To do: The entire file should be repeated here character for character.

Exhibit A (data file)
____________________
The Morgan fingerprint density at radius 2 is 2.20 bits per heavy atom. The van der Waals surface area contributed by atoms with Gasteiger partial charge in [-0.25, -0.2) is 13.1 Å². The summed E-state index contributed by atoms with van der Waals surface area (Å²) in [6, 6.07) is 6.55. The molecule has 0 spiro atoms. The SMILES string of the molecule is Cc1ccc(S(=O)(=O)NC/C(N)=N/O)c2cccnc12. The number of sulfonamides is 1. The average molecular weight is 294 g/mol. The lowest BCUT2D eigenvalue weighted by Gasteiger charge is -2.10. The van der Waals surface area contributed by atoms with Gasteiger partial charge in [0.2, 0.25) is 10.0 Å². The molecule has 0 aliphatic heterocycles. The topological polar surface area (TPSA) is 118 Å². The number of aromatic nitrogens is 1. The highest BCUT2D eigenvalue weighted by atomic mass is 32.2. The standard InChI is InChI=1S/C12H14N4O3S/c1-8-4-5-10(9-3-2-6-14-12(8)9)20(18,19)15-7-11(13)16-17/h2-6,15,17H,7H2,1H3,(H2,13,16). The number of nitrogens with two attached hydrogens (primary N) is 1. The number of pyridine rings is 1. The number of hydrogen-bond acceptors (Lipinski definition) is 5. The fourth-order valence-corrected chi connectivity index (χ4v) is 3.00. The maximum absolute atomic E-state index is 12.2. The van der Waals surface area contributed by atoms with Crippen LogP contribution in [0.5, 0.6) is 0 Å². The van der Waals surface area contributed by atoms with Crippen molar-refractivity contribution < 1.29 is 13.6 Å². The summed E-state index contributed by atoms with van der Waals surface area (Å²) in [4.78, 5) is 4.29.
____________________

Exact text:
The Morgan fingerprint density at radius 2 is 2.20 bits per heavy atom. The van der Waals surface area contributed by atoms with Gasteiger partial charge in [-0.25, -0.2) is 13.1 Å². The summed E-state index contributed by atoms with van der Waals surface area (Å²) in [6, 6.07) is 6.55. The molecule has 0 spiro atoms. The SMILES string of the molecule is Cc1ccc(S(=O)(=O)NC/C(N)=N/O)c2cccnc12. The number of sulfonamides is 1. The average molecular weight is 294 g/mol. The lowest BCUT2D eigenvalue weighted by Gasteiger charge is -2.10. The van der Waals surface area contributed by atoms with Gasteiger partial charge in [0.2, 0.25) is 10.0 Å². The molecule has 0 aliphatic heterocycles. The topological polar surface area (TPSA) is 118 Å². The number of aromatic nitrogens is 1. The highest BCUT2D eigenvalue weighted by atomic mass is 32.2. The standard InChI is InChI=1S/C12H14N4O3S/c1-8-4-5-10(9-3-2-6-14-12(8)9)20(18,19)15-7-11(13)16-17/h2-6,15,17H,7H2,1H3,(H2,13,16). The number of nitrogens with two attached hydrogens (primary N) is 1. The number of pyridine rings is 1. The number of hydrogen-bond acceptors (Lipinski definition) is 5. The fourth-order valence-corrected chi connectivity index (χ4v) is 3.00. The maximum absolute atomic E-state index is 12.2. The van der Waals surface area contributed by atoms with Crippen LogP contribution in [0.5, 0.6) is 0 Å². The van der Waals surface area contributed by atoms with Crippen molar-refractivity contribution < 1.29 is 13.6 Å². The summed E-state index contributed by atoms with van der Waals surface area (Å²) in [4.78, 5) is 4.29.